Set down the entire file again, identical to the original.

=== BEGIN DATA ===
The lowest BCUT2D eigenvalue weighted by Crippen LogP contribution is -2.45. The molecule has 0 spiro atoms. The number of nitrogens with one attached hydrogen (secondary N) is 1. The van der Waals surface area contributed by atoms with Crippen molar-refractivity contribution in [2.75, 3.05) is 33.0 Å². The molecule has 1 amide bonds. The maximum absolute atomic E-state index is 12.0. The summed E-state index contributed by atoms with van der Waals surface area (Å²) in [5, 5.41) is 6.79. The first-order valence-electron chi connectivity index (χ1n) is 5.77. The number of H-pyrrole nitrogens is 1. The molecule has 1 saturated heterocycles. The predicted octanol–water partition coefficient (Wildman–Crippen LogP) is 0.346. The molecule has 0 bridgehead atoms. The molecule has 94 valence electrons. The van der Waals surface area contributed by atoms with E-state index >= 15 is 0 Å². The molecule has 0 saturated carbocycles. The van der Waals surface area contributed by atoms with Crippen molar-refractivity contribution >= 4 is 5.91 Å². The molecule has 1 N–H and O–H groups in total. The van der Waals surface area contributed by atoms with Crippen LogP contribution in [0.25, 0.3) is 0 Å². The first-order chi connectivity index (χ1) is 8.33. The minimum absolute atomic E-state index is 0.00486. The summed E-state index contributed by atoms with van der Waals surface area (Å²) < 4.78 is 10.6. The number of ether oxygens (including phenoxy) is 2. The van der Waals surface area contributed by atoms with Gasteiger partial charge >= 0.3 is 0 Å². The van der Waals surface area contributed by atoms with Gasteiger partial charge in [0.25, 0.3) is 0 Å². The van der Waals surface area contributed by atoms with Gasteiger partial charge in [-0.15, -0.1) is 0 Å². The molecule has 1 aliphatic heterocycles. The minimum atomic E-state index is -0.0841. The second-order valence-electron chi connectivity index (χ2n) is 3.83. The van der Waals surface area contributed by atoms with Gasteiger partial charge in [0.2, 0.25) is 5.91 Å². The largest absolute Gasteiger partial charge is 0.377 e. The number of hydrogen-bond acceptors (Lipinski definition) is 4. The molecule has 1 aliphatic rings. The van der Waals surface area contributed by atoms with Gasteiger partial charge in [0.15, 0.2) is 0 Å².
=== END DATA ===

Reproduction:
The lowest BCUT2D eigenvalue weighted by Crippen LogP contribution is -2.45. The molecule has 0 spiro atoms. The number of nitrogens with one attached hydrogen (secondary N) is 1. The van der Waals surface area contributed by atoms with Crippen molar-refractivity contribution in [2.75, 3.05) is 33.0 Å². The molecule has 1 amide bonds. The maximum absolute atomic E-state index is 12.0. The summed E-state index contributed by atoms with van der Waals surface area (Å²) in [5, 5.41) is 6.79. The first-order valence-electron chi connectivity index (χ1n) is 5.77. The number of H-pyrrole nitrogens is 1. The molecule has 1 saturated heterocycles. The predicted octanol–water partition coefficient (Wildman–Crippen LogP) is 0.346. The molecule has 0 bridgehead atoms. The molecule has 94 valence electrons. The van der Waals surface area contributed by atoms with E-state index >= 15 is 0 Å². The molecule has 0 saturated carbocycles. The van der Waals surface area contributed by atoms with Crippen molar-refractivity contribution >= 4 is 5.91 Å². The molecule has 1 N–H and O–H groups in total. The van der Waals surface area contributed by atoms with Crippen LogP contribution in [0.25, 0.3) is 0 Å². The first-order chi connectivity index (χ1) is 8.33. The minimum absolute atomic E-state index is 0.00486. The summed E-state index contributed by atoms with van der Waals surface area (Å²) < 4.78 is 10.6. The number of ether oxygens (including phenoxy) is 2. The van der Waals surface area contributed by atoms with Gasteiger partial charge >= 0.3 is 0 Å². The van der Waals surface area contributed by atoms with Gasteiger partial charge in [0.25, 0.3) is 0 Å². The van der Waals surface area contributed by atoms with Gasteiger partial charge in [-0.15, -0.1) is 0 Å². The molecule has 1 aliphatic heterocycles. The minimum atomic E-state index is -0.0841. The second-order valence-electron chi connectivity index (χ2n) is 3.83. The van der Waals surface area contributed by atoms with Gasteiger partial charge in [0.2, 0.25) is 5.91 Å². The largest absolute Gasteiger partial charge is 0.377 e. The number of hydrogen-bond acceptors (Lipinski definition) is 4. The molecule has 1 aliphatic rings. The van der Waals surface area contributed by atoms with Gasteiger partial charge in [0.15, 0.2) is 0 Å².